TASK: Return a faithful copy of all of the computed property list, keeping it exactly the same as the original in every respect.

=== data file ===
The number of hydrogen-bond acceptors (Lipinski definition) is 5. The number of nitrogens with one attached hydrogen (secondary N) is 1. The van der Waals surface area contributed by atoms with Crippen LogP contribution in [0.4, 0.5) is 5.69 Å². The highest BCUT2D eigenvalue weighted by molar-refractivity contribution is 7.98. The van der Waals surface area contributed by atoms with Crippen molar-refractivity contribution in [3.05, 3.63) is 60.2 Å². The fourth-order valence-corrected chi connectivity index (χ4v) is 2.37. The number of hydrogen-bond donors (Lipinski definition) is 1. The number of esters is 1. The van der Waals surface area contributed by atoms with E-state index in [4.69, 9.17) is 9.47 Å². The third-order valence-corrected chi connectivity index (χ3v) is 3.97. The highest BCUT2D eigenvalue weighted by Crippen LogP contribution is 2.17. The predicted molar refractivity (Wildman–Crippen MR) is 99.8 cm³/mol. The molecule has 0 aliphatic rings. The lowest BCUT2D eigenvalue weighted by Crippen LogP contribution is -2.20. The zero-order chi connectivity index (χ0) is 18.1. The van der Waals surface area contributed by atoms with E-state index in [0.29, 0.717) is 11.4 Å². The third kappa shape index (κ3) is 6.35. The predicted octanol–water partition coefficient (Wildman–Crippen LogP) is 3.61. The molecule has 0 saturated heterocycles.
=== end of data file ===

The number of hydrogen-bond acceptors (Lipinski definition) is 5. The number of nitrogens with one attached hydrogen (secondary N) is 1. The van der Waals surface area contributed by atoms with Crippen LogP contribution in [0.4, 0.5) is 5.69 Å². The highest BCUT2D eigenvalue weighted by molar-refractivity contribution is 7.98. The van der Waals surface area contributed by atoms with Crippen molar-refractivity contribution in [3.05, 3.63) is 60.2 Å². The fourth-order valence-corrected chi connectivity index (χ4v) is 2.37. The number of hydrogen-bond donors (Lipinski definition) is 1. The number of esters is 1. The van der Waals surface area contributed by atoms with E-state index in [4.69, 9.17) is 9.47 Å². The third-order valence-corrected chi connectivity index (χ3v) is 3.97. The highest BCUT2D eigenvalue weighted by Crippen LogP contribution is 2.17. The predicted molar refractivity (Wildman–Crippen MR) is 99.8 cm³/mol. The molecule has 0 aliphatic rings. The lowest BCUT2D eigenvalue weighted by Crippen LogP contribution is -2.20. The zero-order chi connectivity index (χ0) is 18.1. The van der Waals surface area contributed by atoms with E-state index in [0.29, 0.717) is 11.4 Å². The third kappa shape index (κ3) is 6.35. The predicted octanol–water partition coefficient (Wildman–Crippen LogP) is 3.61. The molecule has 0 saturated heterocycles.